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Tuesday, November 13, 2018

Public Knowledge: Access and Benefits
Edited by Miriam A. Drake and Donald T. Hawkins
Foreword by Judith Coffey Russell
Public Knowledge
Public Knowledge: Access and Benefits, edited by the late Miriam A. Drake together with Donald T. Hawkins, is the first book in years to explore trends and issues for researchers and organizations that rely on U.S. public information. More than a dozen topic experts, information specialists, and government documents librarians discuss the challenges inherent in collecting, preserving, updating, and disseminating a deluge of information generated daily by public sources.

Contributors describe agencies at the forefront of managing the information, explore the role of the federal government and its corps of information professionals, and highlight how public data are being consumed by a surprising range of stakeholders in the digital information age. They remind us of the value and diversity of public information, and of the imperative to make it readily available to all American citizens, to whom it belongs. No reader interested in the latter topic can afford to miss Barbie Keiser's closing chapter on open government, Big Data, and the future of public information.
February 2016/288 pp/softbound/ISBN 978-1-57387-515-8 | Regular Price $59.50 | Web Order Price: $53.55

Order Now: Print Edition Ebook Edition PDF Edition Kindle Nook Kobo OverDrive (direct link not available) My iLibrary (login required) ProQuest Ebook Central (login required) EBSCO (login required) Blio (direct link not available)
Digitization Provides Access to Native American Archives
by Nancy K. Herther
In 1990, Congress passed the Native American Graves Protection and Repatriation Act (NAGPRA) to "address the rights of lineal descendants, Indian tribes, and Native Hawaiian organizations to Native American cultural items." Thanks to its passage, the term "digital repatriation" arose in the field of indigenous anthropology--the return of cultural heritage items in some type of digital format to the communities from which they originated.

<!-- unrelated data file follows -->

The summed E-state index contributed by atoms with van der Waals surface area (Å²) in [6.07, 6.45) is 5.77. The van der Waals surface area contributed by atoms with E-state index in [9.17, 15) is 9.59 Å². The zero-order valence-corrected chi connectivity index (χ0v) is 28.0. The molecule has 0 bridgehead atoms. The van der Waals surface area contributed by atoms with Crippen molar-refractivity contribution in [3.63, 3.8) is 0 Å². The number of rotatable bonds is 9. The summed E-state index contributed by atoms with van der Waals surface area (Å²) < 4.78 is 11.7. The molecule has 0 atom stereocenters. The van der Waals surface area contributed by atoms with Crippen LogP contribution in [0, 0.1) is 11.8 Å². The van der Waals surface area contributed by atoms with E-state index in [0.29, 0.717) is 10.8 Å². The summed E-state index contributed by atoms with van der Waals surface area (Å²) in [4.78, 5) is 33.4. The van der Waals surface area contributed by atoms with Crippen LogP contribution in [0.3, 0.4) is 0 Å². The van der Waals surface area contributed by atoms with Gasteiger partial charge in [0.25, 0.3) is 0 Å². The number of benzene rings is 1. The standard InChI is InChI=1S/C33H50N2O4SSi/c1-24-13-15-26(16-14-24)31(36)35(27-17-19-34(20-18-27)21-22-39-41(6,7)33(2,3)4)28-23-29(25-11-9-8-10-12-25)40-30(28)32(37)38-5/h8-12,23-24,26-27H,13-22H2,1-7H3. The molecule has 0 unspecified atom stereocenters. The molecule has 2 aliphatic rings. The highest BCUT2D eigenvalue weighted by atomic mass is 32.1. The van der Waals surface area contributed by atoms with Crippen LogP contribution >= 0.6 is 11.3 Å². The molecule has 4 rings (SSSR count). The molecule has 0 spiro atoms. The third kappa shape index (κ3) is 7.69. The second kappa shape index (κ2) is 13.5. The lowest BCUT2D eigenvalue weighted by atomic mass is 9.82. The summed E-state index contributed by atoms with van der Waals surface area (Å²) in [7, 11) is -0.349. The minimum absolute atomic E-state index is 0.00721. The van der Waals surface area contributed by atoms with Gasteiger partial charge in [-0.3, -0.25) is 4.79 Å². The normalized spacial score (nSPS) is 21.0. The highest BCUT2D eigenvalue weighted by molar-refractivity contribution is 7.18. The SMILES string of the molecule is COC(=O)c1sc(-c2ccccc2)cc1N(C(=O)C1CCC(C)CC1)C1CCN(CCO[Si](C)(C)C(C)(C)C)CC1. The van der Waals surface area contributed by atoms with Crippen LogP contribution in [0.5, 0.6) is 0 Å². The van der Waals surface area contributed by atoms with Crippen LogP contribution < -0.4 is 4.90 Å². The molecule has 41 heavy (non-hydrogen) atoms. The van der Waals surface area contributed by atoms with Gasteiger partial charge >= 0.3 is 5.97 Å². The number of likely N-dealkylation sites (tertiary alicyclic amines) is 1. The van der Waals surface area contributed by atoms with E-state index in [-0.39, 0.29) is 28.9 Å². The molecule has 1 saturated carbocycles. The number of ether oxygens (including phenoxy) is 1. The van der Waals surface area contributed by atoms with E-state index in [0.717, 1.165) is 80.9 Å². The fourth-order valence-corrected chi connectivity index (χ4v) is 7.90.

Weekly News Digests
EveryLibrary's Midterms Takeaways for Libraries
EveryLibrary's executive director, John Chrastka, shares "EveryLibrary's 10 Takeaways for Libraries from the 2018 Midterms."
Net Neutrality After the Midterms
Kate Patrick writes for Inside Sources that "now that Democrats have won the House, tech experts both for and against net neutrality rules are unsure how the net neutrality debate will pan out, and they don't expect any net neutrality bill to gain traction in Congress."
Social Media Helps Reporters Cover Crimes
Kevin Roose writes for The New York Times, "Typically, the first step in investigating a breaking news situation playing out on social media is to save and screenshot everything you can find."
OCLC Promotes Linked Data
Andrew K. Pace, executive director of technical research for OCLC, writes, "I'm naturally skeptical when libraries try to apply new technologies to long-solved problems, but I am now thoroughly convinced that the library needs linked data platforms."
Gartner Shares Internet of Things Trends
IT-Online reports on a Gartner study of the Internet of Things (IoT) trends that will affect digital business innovation from 2018 to 2023.

NewsLink Spotlight
10 Experts Talk Library Positivity
by Brandi Scardilli
What will info pros be talking about in the future? How will the informa­tion industry change? This year, like any, has seen its share of challenges ... but there's a lot to stay positive about these days too. Join a group of librar­ians and library-related organiza­tions and companies in celebrating the best parts of being involved with libraries.

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This newsletter is published by Information Today, Inc.
Editor: Brandi Scardilli
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